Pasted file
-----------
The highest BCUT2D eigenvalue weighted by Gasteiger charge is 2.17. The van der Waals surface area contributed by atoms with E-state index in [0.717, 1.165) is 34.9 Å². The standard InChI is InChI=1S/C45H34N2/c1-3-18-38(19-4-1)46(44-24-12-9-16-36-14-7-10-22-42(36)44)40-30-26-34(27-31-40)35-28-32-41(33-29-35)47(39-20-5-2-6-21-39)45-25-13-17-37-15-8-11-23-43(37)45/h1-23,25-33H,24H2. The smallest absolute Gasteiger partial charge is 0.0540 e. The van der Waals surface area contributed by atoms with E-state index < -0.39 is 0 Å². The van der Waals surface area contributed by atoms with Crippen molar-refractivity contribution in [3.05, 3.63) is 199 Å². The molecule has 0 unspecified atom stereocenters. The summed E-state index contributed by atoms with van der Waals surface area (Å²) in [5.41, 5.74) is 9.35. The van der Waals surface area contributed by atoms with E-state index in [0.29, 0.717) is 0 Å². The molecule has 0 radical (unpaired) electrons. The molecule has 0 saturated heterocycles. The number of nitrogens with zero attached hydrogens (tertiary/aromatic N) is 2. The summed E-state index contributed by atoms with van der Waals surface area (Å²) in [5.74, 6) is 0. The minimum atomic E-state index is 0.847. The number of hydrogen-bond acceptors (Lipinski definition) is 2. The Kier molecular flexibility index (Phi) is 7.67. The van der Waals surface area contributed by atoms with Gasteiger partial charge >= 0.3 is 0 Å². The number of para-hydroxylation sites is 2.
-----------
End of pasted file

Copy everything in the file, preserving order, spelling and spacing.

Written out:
The highest BCUT2D eigenvalue weighted by Gasteiger charge is 2.17. The van der Waals surface area contributed by atoms with E-state index in [0.717, 1.165) is 34.9 Å². The standard InChI is InChI=1S/C45H34N2/c1-3-18-38(19-4-1)46(44-24-12-9-16-36-14-7-10-22-42(36)44)40-30-26-34(27-31-40)35-28-32-41(33-29-35)47(39-20-5-2-6-21-39)45-25-13-17-37-15-8-11-23-43(37)45/h1-23,25-33H,24H2. The smallest absolute Gasteiger partial charge is 0.0540 e. The van der Waals surface area contributed by atoms with E-state index < -0.39 is 0 Å². The van der Waals surface area contributed by atoms with Crippen molar-refractivity contribution in [3.05, 3.63) is 199 Å². The molecule has 0 unspecified atom stereocenters. The summed E-state index contributed by atoms with van der Waals surface area (Å²) in [5.41, 5.74) is 9.35. The van der Waals surface area contributed by atoms with E-state index in [0.29, 0.717) is 0 Å². The molecule has 0 radical (unpaired) electrons. The molecule has 0 saturated heterocycles. The number of nitrogens with zero attached hydrogens (tertiary/aromatic N) is 2. The summed E-state index contributed by atoms with van der Waals surface area (Å²) in [5.74, 6) is 0. The minimum atomic E-state index is 0.847. The number of hydrogen-bond acceptors (Lipinski definition) is 2. The Kier molecular flexibility index (Phi) is 7.67. The van der Waals surface area contributed by atoms with Gasteiger partial charge >= 0.3 is 0 Å². The number of para-hydroxylation sites is 2.